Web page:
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No Longer Routine


A US government panel says that healthy men should not receive routine prostate-specific antigen blood tests to screen for prostate cancer, reports The New York Times' Gardiner Harris. This latest recommendation by the United States Preventive Services Task Force comes on the heels of a recent New York Times article highlighting the ongoing debate over the utility of PSA tests. The panel says routine PSA tests don't save lives and often lead to more needless tests, treatment, and pain for patients. The panel's report, officially due out on Tuesday, is based on results from five clinical trials, Harris says. "A vast majority of men with cancer of the prostate never suffer ill effects because the cancer is usually slow-growing," he adds. "Even for men who do have fast-growing cancer, the PSA test may not save them, since there is no proven benefit to earlier treatment of such invasive disease."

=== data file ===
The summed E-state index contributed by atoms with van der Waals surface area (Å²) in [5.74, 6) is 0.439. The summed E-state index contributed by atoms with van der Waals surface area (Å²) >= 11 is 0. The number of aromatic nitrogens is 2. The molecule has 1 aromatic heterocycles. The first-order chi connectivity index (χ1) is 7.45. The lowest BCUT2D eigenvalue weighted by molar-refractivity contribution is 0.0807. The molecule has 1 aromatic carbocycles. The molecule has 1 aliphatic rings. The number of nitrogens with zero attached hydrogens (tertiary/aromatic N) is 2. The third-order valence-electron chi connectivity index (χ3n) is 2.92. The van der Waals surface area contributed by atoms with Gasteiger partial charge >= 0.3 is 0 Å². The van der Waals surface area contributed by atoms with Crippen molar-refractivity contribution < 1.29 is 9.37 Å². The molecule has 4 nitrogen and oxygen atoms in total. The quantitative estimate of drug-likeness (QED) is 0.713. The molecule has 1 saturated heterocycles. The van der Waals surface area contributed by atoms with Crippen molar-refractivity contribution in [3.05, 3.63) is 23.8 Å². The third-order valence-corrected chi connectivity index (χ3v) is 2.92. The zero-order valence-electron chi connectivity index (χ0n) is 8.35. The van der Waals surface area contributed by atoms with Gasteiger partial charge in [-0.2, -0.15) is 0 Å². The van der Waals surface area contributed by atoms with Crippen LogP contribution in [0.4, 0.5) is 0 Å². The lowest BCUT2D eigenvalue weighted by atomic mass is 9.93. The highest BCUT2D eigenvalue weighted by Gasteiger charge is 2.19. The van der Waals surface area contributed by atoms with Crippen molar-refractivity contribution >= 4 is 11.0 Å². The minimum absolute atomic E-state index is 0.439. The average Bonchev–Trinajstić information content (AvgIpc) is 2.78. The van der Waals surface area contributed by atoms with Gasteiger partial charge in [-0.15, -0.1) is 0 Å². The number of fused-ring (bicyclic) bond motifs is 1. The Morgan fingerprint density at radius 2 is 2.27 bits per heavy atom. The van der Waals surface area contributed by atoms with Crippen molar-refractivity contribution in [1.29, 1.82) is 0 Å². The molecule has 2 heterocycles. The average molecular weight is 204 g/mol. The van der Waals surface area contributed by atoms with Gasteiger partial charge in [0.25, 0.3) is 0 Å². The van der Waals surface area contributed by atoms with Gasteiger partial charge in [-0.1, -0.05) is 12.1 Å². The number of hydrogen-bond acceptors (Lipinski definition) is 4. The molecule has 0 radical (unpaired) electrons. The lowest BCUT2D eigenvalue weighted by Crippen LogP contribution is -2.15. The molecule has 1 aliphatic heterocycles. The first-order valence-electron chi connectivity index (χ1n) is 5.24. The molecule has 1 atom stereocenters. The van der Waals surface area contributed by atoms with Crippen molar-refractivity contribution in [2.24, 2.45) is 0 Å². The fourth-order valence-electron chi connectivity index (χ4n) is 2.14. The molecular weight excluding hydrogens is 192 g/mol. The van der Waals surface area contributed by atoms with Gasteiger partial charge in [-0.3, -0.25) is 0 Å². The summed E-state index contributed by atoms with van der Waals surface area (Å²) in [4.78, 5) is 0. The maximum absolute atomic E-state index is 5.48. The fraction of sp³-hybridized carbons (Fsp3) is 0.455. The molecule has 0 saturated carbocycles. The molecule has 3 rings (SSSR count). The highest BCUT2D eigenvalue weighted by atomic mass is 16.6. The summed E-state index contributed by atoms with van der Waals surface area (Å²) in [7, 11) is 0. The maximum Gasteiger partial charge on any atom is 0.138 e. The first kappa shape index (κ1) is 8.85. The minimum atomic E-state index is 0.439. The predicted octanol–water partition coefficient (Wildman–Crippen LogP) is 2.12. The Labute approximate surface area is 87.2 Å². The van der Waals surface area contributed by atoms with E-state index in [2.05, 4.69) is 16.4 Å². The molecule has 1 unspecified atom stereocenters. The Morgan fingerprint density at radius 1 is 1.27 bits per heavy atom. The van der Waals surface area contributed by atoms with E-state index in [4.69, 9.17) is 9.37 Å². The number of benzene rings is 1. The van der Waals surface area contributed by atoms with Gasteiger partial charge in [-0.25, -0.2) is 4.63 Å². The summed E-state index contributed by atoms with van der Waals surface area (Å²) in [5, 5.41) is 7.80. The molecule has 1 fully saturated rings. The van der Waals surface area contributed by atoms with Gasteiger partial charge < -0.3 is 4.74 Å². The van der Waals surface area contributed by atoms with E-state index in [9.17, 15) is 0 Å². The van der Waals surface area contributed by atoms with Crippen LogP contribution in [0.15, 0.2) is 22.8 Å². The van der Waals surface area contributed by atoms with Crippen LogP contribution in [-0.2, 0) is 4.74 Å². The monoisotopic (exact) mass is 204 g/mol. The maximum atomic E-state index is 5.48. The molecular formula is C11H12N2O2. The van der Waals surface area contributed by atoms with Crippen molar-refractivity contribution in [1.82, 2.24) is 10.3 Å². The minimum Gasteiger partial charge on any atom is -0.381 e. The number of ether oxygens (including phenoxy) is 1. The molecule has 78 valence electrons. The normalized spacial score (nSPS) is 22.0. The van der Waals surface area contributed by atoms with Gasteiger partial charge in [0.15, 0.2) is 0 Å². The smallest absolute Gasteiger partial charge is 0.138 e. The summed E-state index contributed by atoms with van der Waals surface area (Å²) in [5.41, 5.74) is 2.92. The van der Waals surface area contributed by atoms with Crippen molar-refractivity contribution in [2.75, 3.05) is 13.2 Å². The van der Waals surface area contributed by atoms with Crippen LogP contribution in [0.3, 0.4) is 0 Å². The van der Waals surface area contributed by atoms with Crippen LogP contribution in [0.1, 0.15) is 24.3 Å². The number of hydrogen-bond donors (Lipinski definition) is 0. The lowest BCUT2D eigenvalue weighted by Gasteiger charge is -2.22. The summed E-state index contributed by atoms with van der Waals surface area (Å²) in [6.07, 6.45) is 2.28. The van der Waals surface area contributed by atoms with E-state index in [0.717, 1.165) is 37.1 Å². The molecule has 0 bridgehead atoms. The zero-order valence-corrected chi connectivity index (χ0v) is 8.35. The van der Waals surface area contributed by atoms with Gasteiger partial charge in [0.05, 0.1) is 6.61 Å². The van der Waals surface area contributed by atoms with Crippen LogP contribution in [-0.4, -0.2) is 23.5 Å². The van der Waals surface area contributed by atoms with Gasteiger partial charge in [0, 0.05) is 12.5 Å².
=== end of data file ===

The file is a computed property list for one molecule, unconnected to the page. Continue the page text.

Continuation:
The Scan

Shape of Them All

According to BBC News, researchers have developed a protein structure database that includes much of the human proteome.

For Flu and More

The Wall Street Journal reports that several vaccine developers are working on mRNA-based vaccines for influenza.

To Boost Women

China's Ministry of Science and Technology aims to boost the number of female researchers through a new policy, reports the South China Morning Post.

Science Papers Describe Approach to Predict Chemotherapeutic Response, Role of Transcriptional Noise

In Science this week: neural network to predict chemotherapeutic response in cancer patients, and more.